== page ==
Quote:
Originally Posted by Zaoldyeck View Post

Stick with the compound lifts; deadlifts, squats, pull ups, bent over barbell row. Those are great exercises for rowing and will keep you looking muscular as rowing itself doesn't increase muscle mass, but rather causes you to lose it. You will look great, low body fat and you will be the fittest you've ever been but the weights are necessary if you want to maintain strength and muscle mass.

This is very useful and specific advice, thanks. I'll keep this in mind.

Quote:
Originally Posted by Zaoldyeck View Post
I presume you're sweep rowing?

Yes, it's sweep rowing.
post #11 of 30
Thread Starter 
Quote:
Originally Posted by shuuy View Post
Don't forget to eat alot!

Thanks for the advice. I don't think it will be a problem, though
post #12 of 30
If you're going to be competitively rowing, I'd stick to the shell during season. Hit the gym more during the off-season and incorporate the erg into your workout as well. Take the opportunity to work on form, or else any muscle gain won't mean shit if you can't row efficiently.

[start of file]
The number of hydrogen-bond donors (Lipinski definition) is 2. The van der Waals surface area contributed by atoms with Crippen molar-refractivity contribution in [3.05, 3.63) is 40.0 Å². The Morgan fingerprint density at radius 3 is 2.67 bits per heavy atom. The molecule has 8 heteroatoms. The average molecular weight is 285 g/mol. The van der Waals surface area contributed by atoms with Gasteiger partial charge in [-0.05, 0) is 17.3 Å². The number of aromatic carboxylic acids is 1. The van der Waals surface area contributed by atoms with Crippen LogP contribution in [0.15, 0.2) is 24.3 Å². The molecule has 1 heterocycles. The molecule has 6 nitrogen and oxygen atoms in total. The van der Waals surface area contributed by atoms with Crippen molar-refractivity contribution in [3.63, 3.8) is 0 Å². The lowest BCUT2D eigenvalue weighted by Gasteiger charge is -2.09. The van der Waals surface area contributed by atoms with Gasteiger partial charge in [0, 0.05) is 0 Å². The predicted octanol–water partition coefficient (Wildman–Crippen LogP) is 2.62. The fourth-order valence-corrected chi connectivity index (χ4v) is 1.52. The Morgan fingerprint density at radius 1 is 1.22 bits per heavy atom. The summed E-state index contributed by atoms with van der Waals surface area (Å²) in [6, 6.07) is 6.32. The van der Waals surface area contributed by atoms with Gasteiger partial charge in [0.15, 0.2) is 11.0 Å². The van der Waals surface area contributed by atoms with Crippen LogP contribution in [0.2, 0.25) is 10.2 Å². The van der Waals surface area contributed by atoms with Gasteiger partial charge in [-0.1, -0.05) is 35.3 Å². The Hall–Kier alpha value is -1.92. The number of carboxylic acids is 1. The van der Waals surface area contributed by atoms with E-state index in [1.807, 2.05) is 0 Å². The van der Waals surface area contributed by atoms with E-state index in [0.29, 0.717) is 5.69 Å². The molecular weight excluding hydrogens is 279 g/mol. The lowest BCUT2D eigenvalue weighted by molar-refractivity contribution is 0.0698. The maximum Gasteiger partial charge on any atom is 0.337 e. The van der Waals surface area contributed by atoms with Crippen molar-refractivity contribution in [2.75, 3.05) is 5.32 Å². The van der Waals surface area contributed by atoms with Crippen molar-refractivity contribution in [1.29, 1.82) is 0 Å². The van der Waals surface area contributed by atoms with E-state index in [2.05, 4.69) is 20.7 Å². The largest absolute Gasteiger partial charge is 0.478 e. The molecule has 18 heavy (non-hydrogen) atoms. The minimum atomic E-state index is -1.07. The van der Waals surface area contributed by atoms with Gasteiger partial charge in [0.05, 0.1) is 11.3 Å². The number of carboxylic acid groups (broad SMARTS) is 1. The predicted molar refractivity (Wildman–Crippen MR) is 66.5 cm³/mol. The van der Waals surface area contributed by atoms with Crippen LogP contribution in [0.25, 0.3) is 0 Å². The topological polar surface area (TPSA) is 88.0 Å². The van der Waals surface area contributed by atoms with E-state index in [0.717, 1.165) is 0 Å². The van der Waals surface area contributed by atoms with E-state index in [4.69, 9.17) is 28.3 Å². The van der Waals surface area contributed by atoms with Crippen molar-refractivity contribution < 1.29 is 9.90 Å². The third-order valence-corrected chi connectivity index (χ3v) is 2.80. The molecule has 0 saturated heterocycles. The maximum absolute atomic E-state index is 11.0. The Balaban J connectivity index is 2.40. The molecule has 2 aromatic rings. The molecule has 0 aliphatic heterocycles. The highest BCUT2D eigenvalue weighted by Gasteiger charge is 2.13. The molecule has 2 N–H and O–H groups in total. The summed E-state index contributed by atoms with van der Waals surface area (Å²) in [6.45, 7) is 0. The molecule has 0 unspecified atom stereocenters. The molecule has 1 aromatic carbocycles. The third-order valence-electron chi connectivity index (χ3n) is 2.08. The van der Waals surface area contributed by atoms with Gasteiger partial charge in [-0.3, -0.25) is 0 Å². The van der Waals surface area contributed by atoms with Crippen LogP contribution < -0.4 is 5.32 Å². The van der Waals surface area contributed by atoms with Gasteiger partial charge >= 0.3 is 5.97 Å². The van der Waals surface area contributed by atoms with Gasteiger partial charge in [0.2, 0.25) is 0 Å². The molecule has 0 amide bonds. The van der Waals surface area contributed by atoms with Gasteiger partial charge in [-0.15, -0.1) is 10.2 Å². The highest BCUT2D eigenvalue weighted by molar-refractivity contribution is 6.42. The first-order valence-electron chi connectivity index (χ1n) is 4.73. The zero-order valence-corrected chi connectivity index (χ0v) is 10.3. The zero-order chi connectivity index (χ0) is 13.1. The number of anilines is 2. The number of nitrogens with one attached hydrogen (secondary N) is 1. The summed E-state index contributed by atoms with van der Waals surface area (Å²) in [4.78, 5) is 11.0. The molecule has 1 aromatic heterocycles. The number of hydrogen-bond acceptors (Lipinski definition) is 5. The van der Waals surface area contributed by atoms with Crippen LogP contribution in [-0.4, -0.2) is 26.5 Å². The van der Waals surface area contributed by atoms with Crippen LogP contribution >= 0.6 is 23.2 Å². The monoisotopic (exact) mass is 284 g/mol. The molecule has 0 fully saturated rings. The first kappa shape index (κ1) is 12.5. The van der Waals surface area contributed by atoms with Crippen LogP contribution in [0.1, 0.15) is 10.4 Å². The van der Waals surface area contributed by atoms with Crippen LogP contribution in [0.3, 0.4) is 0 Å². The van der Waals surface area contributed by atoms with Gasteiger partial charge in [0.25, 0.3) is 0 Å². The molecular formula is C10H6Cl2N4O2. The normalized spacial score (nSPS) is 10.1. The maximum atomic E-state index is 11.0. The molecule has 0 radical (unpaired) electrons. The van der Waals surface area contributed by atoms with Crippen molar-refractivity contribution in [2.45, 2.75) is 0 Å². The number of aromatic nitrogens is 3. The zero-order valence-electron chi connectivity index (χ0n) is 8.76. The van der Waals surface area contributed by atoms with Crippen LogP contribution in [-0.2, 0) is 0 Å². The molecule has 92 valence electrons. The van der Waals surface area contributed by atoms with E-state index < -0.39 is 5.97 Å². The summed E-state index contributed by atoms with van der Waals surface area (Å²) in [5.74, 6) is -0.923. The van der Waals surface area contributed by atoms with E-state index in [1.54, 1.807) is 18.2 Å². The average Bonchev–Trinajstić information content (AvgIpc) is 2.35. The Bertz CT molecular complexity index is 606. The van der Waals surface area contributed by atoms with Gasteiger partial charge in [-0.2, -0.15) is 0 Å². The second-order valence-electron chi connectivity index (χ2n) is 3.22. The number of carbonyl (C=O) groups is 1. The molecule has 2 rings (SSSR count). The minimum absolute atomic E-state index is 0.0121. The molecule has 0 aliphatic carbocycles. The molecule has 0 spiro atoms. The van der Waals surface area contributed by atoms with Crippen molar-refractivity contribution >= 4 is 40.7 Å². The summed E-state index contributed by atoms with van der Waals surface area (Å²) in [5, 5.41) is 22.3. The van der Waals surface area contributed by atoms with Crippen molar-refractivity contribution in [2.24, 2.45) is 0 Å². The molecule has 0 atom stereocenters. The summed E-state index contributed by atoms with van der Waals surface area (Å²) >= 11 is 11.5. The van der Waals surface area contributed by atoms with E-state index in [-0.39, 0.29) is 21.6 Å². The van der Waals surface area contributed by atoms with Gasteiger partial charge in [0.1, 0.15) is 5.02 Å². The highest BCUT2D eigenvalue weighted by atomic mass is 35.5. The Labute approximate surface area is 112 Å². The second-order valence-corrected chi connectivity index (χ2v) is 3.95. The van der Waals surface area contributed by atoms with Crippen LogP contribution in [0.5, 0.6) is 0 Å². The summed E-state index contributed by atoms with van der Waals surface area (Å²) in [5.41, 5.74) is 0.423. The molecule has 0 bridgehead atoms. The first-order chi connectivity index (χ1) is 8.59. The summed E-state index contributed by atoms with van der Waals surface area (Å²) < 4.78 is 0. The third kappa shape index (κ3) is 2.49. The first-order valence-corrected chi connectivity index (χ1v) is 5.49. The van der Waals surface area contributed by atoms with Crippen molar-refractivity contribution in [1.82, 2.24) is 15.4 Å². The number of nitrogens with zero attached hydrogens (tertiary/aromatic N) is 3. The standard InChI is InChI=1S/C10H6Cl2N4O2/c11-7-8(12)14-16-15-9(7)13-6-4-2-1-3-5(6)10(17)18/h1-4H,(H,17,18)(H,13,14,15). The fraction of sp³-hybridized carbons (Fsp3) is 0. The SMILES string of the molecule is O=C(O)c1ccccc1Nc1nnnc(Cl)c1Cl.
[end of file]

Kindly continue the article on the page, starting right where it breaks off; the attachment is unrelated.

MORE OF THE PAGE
post #13 of 30
There is a concept 2 in good condition for sale near me for like $250... Damn. So tempted.
post #14 of 30
Quote:
Originally Posted by cldpsu View Post
If you're going to be competitively rowing, I'd stick to the shell during season. Hit the gym more during the off-season and incorporate the erg into your workout as well. Take the opportunity to work on form, or else any muscle gain won't mean shit if you can't row efficiently.

+1. This absolutely. 6:00 min 2k test on an erg does not mean you are fast on the water. If you are just starting out, and you really want to be good and be competitive, then get the form first. When I was first starting out rowing I lost a few seat races to people with worse erg times than mine, their form on the water was more efficient and they got my seat.

My suggestion is to the compound lifts at low intensities to help maintain muscle mass. But you want to avoid overusing your arms because you can burn out your forearms.

I tried for a while to row competitively while rock climbing a lot and couldn't maintain both, fatigued the arms and grip too much. I chose to climb.
post #15 of 30
Quote:
Originally Posted by Flambeur View Post
There is a concept 2 in good condition for sale near me for like $250... Damn. So tempted.

Shit, what model? I've been waay tempted to just bite the bullet and grab a new model D.